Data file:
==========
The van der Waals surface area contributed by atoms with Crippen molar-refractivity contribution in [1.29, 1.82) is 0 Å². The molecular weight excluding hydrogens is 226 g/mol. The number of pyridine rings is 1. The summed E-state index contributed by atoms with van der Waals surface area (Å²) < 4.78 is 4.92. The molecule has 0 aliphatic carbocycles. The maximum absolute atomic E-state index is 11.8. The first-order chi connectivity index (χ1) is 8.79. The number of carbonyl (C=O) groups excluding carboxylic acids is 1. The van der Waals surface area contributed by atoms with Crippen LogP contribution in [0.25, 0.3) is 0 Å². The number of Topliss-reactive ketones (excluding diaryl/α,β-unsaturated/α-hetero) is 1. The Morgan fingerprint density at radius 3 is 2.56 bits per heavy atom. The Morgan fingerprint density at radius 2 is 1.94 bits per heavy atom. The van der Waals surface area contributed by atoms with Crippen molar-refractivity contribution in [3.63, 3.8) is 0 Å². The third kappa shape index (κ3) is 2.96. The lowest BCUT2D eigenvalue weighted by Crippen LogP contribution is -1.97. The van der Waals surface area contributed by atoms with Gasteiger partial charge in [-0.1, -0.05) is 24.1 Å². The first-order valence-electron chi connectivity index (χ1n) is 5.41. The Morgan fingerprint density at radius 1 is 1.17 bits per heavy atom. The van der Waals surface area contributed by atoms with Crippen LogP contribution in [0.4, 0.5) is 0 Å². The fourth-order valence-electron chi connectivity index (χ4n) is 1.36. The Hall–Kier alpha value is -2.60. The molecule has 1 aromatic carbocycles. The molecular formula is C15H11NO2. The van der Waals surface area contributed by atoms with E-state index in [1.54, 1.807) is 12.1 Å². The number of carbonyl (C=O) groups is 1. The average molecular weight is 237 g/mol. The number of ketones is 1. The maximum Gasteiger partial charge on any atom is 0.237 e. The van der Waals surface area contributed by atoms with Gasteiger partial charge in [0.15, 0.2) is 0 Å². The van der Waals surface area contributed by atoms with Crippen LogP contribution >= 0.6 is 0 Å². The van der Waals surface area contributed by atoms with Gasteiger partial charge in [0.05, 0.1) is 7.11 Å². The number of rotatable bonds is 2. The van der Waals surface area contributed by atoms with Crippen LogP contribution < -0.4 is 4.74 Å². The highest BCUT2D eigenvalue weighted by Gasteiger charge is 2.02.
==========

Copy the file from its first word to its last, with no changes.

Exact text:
The van der Waals surface area contributed by atoms with Crippen molar-refractivity contribution in [1.29, 1.82) is 0 Å². The molecular weight excluding hydrogens is 226 g/mol. The number of pyridine rings is 1. The summed E-state index contributed by atoms with van der Waals surface area (Å²) < 4.78 is 4.92. The molecule has 0 aliphatic carbocycles. The maximum absolute atomic E-state index is 11.8. The first-order chi connectivity index (χ1) is 8.79. The number of carbonyl (C=O) groups excluding carboxylic acids is 1. The van der Waals surface area contributed by atoms with Crippen LogP contribution in [0.25, 0.3) is 0 Å². The number of Topliss-reactive ketones (excluding diaryl/α,β-unsaturated/α-hetero) is 1. The Morgan fingerprint density at radius 3 is 2.56 bits per heavy atom. The Morgan fingerprint density at radius 2 is 1.94 bits per heavy atom. The van der Waals surface area contributed by atoms with Crippen molar-refractivity contribution in [3.63, 3.8) is 0 Å². The third kappa shape index (κ3) is 2.96. The lowest BCUT2D eigenvalue weighted by Crippen LogP contribution is -1.97. The van der Waals surface area contributed by atoms with Gasteiger partial charge in [-0.1, -0.05) is 24.1 Å². The first-order valence-electron chi connectivity index (χ1n) is 5.41. The Morgan fingerprint density at radius 1 is 1.17 bits per heavy atom. The van der Waals surface area contributed by atoms with Crippen LogP contribution in [0.4, 0.5) is 0 Å². The fourth-order valence-electron chi connectivity index (χ4n) is 1.36. The Hall–Kier alpha value is -2.60. The molecule has 1 aromatic carbocycles. The molecular formula is C15H11NO2. The van der Waals surface area contributed by atoms with E-state index in [1.54, 1.807) is 12.1 Å². The number of carbonyl (C=O) groups is 1. The average molecular weight is 237 g/mol. The number of ketones is 1. The maximum Gasteiger partial charge on any atom is 0.237 e. The van der Waals surface area contributed by atoms with Gasteiger partial charge in [0.15, 0.2) is 0 Å². The van der Waals surface area contributed by atoms with Crippen LogP contribution >= 0.6 is 0 Å². The van der Waals surface area contributed by atoms with Gasteiger partial charge in [0.05, 0.1) is 7.11 Å². The number of rotatable bonds is 2. The van der Waals surface area contributed by atoms with Crippen LogP contribution < -0.4 is 4.74 Å². The highest BCUT2D eigenvalue weighted by Gasteiger charge is 2.02.